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Developer Doc Search

API Documentation

"Developer Doc Search is a versatile tool enabling users to skim through thousands of open source JavaScript and Python packages along with their GitHub documentation with thee utmost ease. With a total of five API endpoints, this tool enhances the browsing for both the specific, as well as ambiguous, package searches. It excels at exploring vast repositories across NPM and PyPI using only a keyword. Not just that, detailed metadata including the readme section, the GitHub URL, and more can be effortlessly fetched for specific packages. Interestingly, besides supporting .md and .mdx files, it stands out by profiling public GitHub repositories up to three subfolder levels, all in the pursuit of comprehensive documentation. Moreover, the tool is dynamic enough to preview file titles against relevance and deliver file content straight from a given GitHub file URL. The Developer Doc Search strikes as a practical solution for code enthusiasts, promising optimally unfolded documentation, thanks to its clever use of folder structure. And while it fundamentally gears towards documentation exploration, the tool is equipped to fetch specific code when provided with an exact file URL, making it as adaptive as it is efficient."




Example Prompts


Search for packages related to data analysis.


Get information about the package "requests" in Python.


Retrieve all folders and files from a GitHub repository.


Fetch the content from a Markdown file.


Get the content of a specific file from a GitHub repository.

Description for AI

This API is your companion for exploring the latest JavaScript and Python packages and their GitHub documentation. It offers 5 API endpoints:

  1. /search_packages: Use this endpoint when you don't have the correct package name or are uncertain about it. It searches NPM and PyPI using a keyword. Since it only supports JavaScript and Python packages, if a user asks for a package in another language, kindly request the GitHub URL. If the results are scanty, consider varying the search size.
  2. /get_package: Retrieves metadata like the readme, GitHub URL, and other details for specific JS or Python packages. When providing a response from this endpoint, always introduce the project based on the readme. Then, highlight that more documentation might be in the GitHub repo and offer to fetch it. Remember, some GitHub URLs may need reformatting (e.g., 'git+' should be '').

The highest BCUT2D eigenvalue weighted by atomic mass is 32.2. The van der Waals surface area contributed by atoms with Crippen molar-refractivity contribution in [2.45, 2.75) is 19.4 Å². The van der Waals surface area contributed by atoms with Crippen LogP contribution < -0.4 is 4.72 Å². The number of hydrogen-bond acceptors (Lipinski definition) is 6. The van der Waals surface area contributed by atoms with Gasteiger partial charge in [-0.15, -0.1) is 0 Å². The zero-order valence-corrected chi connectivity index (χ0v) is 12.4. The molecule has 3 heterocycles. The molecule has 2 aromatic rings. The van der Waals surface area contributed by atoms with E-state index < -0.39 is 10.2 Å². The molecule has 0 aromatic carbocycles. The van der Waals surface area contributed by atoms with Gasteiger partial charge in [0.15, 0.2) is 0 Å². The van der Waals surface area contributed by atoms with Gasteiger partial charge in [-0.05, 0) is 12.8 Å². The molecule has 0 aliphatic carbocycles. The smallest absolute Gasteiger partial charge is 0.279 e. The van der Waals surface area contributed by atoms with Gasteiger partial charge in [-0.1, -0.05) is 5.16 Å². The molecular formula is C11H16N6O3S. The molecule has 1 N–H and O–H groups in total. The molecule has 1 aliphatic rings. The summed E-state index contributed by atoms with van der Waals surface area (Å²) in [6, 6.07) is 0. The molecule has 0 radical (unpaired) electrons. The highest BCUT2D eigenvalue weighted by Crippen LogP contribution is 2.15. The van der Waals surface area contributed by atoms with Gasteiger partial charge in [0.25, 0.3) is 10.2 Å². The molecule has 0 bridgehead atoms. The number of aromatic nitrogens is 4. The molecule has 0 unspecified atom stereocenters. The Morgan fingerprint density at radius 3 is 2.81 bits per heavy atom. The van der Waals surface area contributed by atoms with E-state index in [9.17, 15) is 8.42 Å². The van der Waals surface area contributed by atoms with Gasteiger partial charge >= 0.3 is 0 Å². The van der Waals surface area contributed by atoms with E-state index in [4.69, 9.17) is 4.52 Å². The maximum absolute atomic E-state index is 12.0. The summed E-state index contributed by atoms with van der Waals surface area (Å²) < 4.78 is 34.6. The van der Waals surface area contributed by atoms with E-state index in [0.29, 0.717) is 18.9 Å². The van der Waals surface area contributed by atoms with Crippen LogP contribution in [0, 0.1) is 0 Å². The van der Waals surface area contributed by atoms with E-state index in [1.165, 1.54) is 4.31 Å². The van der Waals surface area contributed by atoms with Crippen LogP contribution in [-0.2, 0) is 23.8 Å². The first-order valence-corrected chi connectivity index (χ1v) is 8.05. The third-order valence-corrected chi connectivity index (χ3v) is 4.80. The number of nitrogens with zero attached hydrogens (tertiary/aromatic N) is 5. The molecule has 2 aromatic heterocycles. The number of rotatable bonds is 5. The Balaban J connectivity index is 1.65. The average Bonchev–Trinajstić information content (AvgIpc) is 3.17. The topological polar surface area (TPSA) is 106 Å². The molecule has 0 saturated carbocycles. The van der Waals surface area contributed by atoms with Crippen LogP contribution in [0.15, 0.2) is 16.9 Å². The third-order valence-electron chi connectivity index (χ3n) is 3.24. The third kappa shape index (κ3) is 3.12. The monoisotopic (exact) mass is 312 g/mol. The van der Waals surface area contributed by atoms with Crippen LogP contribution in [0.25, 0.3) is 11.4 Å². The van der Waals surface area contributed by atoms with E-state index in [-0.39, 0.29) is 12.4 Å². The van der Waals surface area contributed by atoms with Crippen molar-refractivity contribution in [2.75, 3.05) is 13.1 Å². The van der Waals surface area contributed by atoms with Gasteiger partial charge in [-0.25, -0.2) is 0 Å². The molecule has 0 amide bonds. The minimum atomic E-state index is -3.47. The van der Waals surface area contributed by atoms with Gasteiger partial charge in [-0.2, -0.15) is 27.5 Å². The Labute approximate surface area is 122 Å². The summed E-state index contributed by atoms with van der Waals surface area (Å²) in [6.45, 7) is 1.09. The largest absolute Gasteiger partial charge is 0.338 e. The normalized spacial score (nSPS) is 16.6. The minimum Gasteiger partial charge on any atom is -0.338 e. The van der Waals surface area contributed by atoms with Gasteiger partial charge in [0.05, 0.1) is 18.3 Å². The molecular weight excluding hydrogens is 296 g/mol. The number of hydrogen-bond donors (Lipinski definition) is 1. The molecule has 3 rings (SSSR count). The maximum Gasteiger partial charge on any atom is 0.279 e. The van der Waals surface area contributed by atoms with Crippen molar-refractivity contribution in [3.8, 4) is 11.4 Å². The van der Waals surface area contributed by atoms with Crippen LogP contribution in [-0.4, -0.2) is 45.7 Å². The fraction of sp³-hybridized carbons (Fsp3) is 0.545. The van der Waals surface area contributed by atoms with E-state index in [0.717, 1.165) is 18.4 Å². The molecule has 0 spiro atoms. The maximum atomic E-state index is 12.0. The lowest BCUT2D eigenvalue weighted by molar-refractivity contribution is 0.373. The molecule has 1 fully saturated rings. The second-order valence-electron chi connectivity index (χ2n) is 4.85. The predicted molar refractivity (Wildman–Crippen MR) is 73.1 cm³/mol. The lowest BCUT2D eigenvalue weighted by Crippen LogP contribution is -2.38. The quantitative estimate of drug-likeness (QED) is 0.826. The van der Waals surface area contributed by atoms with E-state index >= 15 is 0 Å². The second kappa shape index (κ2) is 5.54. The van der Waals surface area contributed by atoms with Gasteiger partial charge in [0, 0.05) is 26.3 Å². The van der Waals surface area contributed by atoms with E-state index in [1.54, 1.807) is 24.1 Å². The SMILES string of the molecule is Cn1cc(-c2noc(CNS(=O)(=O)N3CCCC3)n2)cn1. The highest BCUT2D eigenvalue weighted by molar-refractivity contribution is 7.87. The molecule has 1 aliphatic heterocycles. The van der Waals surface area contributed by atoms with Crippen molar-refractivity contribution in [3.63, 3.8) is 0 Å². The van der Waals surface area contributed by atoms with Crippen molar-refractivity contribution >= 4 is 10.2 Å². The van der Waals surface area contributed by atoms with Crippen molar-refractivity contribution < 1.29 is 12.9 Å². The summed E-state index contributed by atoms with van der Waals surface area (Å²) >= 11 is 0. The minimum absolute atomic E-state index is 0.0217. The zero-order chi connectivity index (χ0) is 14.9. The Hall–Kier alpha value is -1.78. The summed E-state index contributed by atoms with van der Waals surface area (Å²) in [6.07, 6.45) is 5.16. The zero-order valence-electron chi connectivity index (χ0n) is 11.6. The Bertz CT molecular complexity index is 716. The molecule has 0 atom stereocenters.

3. /get_folders_files: Scans a public GitHub repository for .md or .mdx files. By default, it goes up to a depth of 3 subfolders. To prevent timeouts, don't initially set the depth more than 3. If you need to delve deeper into the folder structure, increase the depth gradually. This will leverage cached responses for faster results and avoid timeouts. If the documentation isn't found initially, widen the search incrementing the 'depth' and using 'folder_path' parameters. Always verify the folder_path against initial responses to avert errors. Avoid setting 'get_all_folders' to true initially; this can trigger a ResponseTooLargeError.
  4. /get_md_contents: Previews file titles before dispatching data, ensuring relevance.
  5. /get_github_content: This endpoint needs a GitHub file URL to return the file content. This API is primarily designed for exploring documentation. If a user wishes to read code from GitHub, the API can return code only when provided with the specific file URL. Based on the folder structure from the get_folders_files endpoint, we can suggest where that file might be. However, a disclaimer is necessary when providing code from a file URL, as we cannot guarantee the license or security of the code.
    For optimal exploration of documentation, first inspect the folder structure from get_folders_files. Then, employ the folder_path based on the API response to fetch desired files.
    Both 'search_packages' and 'get_folders_files' might occasionally trigger timeout or rate-limiting issues. If an unclassified error pops up, this might be the reason. In case of a ResponseTooLargeError, consider reducing the depth incrementally.
    Always engage users based on their input. Questions like: 'Do you have the package name?', 'Do you have the GitHub URL of the package?', or 'What programming language is the package for?' can guide API utilization.
    If a user asks what can be done with this API, avoid getting too technical or mentioning API parameters. The goal is to explain it as simply as possible, as if explaining to a 5-year-old. Only relay information present in the docs for accuracy. If documentation is sparse, communicate this transparently.
    For any feedback or issues, kindly ask to reach out to the developer at

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